Precision farting is a fairground routine of apparently enduring appeal, and scenarios of farce, as of cartoon films, in which random events and unprogrammed physiological processes occur at the most fitting moment in the most fitting place, are outrageous assertions of the power of artifice to impose its order on the reality principle.

Fielding held no modernist notions of the artifice of art, however, and would not have understood what we value as the "surreal," so that these effects came from an instinctual sense of their pleasures rather than from any consciously articulated avant-garde programme. In his next and more ambitious confrontation with Pamela, the Adventures of Joseph Andrews , he made much of his attachment to the real, what he insisted on as "exactest copying of Nature" 5.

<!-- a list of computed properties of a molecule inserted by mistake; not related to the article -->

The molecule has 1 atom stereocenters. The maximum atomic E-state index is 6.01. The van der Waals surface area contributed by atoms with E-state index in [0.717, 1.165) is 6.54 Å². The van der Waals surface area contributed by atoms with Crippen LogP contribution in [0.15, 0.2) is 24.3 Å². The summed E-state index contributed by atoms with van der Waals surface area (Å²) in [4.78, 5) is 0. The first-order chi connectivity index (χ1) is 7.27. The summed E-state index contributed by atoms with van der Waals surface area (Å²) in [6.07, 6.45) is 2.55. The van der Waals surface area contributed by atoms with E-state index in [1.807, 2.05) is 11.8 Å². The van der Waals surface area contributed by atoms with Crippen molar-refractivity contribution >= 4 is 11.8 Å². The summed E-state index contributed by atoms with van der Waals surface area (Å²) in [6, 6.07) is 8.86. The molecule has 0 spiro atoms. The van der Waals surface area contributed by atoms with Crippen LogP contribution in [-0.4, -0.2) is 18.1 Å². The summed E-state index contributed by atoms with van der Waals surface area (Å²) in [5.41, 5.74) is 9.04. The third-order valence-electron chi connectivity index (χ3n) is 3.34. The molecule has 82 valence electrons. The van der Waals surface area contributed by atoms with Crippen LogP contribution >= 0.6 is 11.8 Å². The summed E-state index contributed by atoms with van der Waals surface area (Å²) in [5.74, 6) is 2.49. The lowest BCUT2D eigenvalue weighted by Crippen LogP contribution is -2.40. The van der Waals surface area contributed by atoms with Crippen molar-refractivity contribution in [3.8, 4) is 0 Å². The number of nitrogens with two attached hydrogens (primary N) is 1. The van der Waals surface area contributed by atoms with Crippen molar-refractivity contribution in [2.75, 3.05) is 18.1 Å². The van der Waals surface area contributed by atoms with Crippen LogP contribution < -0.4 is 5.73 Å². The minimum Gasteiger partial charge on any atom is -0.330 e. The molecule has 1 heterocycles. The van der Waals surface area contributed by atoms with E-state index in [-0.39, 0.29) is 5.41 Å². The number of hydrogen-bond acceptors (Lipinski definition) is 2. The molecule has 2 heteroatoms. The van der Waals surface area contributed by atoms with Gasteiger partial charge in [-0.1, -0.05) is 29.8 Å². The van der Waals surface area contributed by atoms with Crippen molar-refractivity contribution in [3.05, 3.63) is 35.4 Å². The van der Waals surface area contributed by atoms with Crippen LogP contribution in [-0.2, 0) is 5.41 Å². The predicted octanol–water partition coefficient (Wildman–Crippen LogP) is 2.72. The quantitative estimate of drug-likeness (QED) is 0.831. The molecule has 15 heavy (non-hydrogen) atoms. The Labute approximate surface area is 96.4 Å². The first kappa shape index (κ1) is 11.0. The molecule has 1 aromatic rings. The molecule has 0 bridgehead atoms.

The Preface to Joseph Andrews is. But even Fielding's most literal-minded admirers do not usually see the Preface as a manifesto of fictional realism, and the most interesting features of this defensive and self-conscious document are perhaps its contradictions and confusions. Fielding's protestation of "exactest copying" 5 is ostensibly written in opposition to, but is in practice in sympathy with, an assumption, routinely expressed in mainstream literary and aesthetic theory from Dry den to Reynolds, that the merely lifelike is undesirable in art: "there may be too great a likeness," as Dryden or Hume would say, the problem being not the individual lowness of any given subject-matter but a more radical discomfort with what is "copied faithfully and at full length.